Social Activism Tastes Better When the Waiter is White

macklemore_gayEver heard the phrase, “When regarding a message, consider the source”? Well, it seems white people (and everyone else) have been doing that about pretty much everything. White supremacy means that everything good has to be white. Heroes, casts of hit movies, heck, even messengers need to be white. Social activism via social media is the newest “it” thing. And, even though racial minorities have been activism-ing for decades, it seems the only time the message is palatable for mainstream white society is when it is delivered by another white person.

I guess that means I need to get a white friend who can write then, hunh?

Remember when Macklemore made that song about gay marriage like he was saying something new? I remember sitting in the car with one other black girl and three white girls when I first heard it. The other black girl and I were like, “meh.” But, one particular white girl was just in awe of how courageous Macklemore was for singing about such a taboo subject. “This song is really powerful,” she swooned. Yeah, it’s a nice song. But, it can’t hold a candle to Marvin Gaye’s “What’s Goin’ On?” It seemed to me like that phenomena on The Simpsons when Marge says something like forty times then Homer says it and acts like he initiated the idea. It’s like social activism Groundhog Day every time a white person decides to take a logical stance against white privilege in favor of equality measures.

I first thought this was so when the whole #WhiteGirlsRock idiocy happened. Basically, a bunch of white (and black) people were offended and butt-hurt that they couldn’t have someone as awesome as Queen Latifah tell them they rock. So, they made fun of the annual Black Girls Rock! Award Show on Twitter…like grown ups.

What was most interesting about this whole debacle was a piece on Huffington Post by Olivia Cole called “Why I’m Not Here for #WhiteGirlsRock.”An extremely well-written piece (honestly, I want to write like Olivia Cole when I grow up), it was hard-hitting, honest, blunt, and yummy. It was in the friggin “Black Voices” section. It even used current black slang in the title.

What disturbed me when I first read it was that Cole was literally rattling off factoids about the black community that we (meaning black activists) have been opining on for-(what seems like)-ever. It was like she grabbed a megaphone and stood atop the Empire State Building yelling, “My white brothers and sisters, listen to me. For I have seen the Promised Land and I have a message from our black brethren. Gather ’round white people. Gather ’round!”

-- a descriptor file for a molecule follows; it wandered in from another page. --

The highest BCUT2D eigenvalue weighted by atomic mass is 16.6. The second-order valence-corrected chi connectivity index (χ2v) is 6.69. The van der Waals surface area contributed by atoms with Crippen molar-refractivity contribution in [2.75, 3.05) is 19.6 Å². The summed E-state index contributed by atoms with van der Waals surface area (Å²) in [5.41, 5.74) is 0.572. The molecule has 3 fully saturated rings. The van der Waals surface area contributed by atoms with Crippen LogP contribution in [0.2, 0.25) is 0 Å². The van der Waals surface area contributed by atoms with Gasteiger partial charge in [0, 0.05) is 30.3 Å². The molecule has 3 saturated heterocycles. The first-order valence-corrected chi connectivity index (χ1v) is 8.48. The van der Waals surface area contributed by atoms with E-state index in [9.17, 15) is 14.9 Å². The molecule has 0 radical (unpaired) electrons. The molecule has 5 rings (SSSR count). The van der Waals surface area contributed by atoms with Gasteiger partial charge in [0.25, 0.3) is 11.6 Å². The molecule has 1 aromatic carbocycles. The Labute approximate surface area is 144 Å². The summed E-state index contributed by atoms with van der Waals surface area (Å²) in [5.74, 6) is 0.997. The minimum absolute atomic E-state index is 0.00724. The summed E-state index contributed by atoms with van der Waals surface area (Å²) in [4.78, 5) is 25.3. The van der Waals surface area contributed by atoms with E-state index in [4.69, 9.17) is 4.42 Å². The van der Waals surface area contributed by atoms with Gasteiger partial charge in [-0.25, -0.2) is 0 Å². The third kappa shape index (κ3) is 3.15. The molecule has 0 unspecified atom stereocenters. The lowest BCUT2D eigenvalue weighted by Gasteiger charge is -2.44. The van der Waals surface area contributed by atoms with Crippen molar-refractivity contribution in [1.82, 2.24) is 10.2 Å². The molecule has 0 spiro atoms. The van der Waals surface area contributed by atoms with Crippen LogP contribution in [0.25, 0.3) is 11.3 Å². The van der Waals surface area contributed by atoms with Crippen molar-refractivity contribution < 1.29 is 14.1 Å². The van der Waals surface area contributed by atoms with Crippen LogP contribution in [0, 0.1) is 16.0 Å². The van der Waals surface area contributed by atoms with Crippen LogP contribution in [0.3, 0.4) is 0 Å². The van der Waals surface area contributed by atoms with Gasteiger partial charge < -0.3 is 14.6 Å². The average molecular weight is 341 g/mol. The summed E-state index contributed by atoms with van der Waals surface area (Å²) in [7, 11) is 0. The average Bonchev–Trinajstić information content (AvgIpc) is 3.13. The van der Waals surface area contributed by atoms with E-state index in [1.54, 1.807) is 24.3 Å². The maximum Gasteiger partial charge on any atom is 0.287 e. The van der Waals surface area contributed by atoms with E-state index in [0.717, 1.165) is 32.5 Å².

While I agreed with her sentiments exactly, I was offended that she was the Chosen One to deliver the Good Lord’s message to the masses. Why were all of my black friends on Facebook eating it up like the Soup of the Day and shunning black activists who had been delivering the same – if not more rooted – message?

Well, I pondered on that for a bit. Then I went all bat shit crazy about it too and shared it on all of my social networks like I had written it myself. I forgot all about it…until today…when it happened again.

I went to see Hunger Games: Catching Fire. I friggin loved it. And, I was pleased to see Jeffrey Wright as Beetee, a very intelligent tech geek who, in the film, just so happened to be black (shout out to the blerds of the world). Why was I happy to see him in the role? Well, because I’m black and for all the reasons Cole mentioned in her piece about #WhiteGirlsRock. Black people just don’t get a lot of shine in Hollywood.

But, inside, I knew there would be some white people drama about the very same thing I was reveling in. Somebody somewhere would be personally offended because a cool role in a movie was “taken” by a black person (cue the convulsing trauma to black women everywhere that was Rue in the film trilogy’s first installment). And, I was right. White folks didn’t like brown Beetee. So, Olivia Cole jumped to our rescue again.

Her new piece, called “Hunger Games and the Limits of White Imagination,” is a spot-on indictment of white superiority and supremacy complexes. It was so good, I read it twice. My favorite part is the passage below.

“Our imagination and subconscious are so saturated with white supremacist notions of goodness, beauty, and heroism, that when confronted head-on with an image of a black man who is brilliant and kind and normal and who saves the day, we transform into robotic versions of ourselves: Does… not… compute. Hero… must be… white. It’s this line of thinking that turned Disney’s Princess Tiana into an animal for 95 percent of the movie. The collective white imagination had difficulty imagining a black girl as a princess… and so she became a frog.”

Olivia Cole said that…like a bauce.

This passage resonated with me so much that I just had to post and reshare on my fan page. I thought, “People need to read this like yesterday.” Then, something happened. It was like in all the movies when someone is a millisecond from death and everything passes before their very eyes. Only, for me, I was just recalling the last time I did this for another Olivia Cole piece that made me want to run outside in my suburban Orange County neighborhood screaming, “I AM SOMEBODY!” Damn you Olivia Cole…making me feel important and shit.

But, then, I became concerned. Why was I swinging from Olivia Cole’s writing pen, hanging on every word like she was an ivory messiah? Why was I so psycho about this white girl telling my black story to other white people?

Then, I figured it out. And, I felt guilty.